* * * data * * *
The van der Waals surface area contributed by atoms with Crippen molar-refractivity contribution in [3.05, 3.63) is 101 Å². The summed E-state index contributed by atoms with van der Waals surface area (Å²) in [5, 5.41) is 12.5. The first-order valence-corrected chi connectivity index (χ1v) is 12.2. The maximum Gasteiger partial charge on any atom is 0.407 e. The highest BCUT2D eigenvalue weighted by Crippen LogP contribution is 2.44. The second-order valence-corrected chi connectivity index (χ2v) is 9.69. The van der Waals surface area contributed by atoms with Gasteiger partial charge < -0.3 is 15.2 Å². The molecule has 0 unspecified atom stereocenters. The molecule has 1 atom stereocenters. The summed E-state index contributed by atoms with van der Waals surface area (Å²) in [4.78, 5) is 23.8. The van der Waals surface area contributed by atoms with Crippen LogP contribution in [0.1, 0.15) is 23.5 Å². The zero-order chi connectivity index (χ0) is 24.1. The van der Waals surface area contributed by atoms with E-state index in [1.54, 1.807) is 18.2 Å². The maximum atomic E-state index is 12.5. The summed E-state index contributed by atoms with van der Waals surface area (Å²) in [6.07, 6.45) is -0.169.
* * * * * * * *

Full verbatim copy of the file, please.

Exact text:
The van der Waals surface area contributed by atoms with Crippen molar-refractivity contribution in [3.05, 3.63) is 101 Å². The summed E-state index contributed by atoms with van der Waals surface area (Å²) in [5, 5.41) is 12.5. The first-order valence-corrected chi connectivity index (χ1v) is 12.2. The maximum Gasteiger partial charge on any atom is 0.407 e. The highest BCUT2D eigenvalue weighted by Crippen LogP contribution is 2.44. The second-order valence-corrected chi connectivity index (χ2v) is 9.69. The van der Waals surface area contributed by atoms with Gasteiger partial charge < -0.3 is 15.2 Å². The molecule has 0 unspecified atom stereocenters. The molecule has 1 atom stereocenters. The summed E-state index contributed by atoms with van der Waals surface area (Å²) in [4.78, 5) is 23.8. The van der Waals surface area contributed by atoms with Crippen LogP contribution in [0.1, 0.15) is 23.5 Å². The zero-order chi connectivity index (χ0) is 24.1. The van der Waals surface area contributed by atoms with E-state index in [1.54, 1.807) is 18.2 Å². The maximum atomic E-state index is 12.5. The summed E-state index contributed by atoms with van der Waals surface area (Å²) in [6.07, 6.45) is -0.169.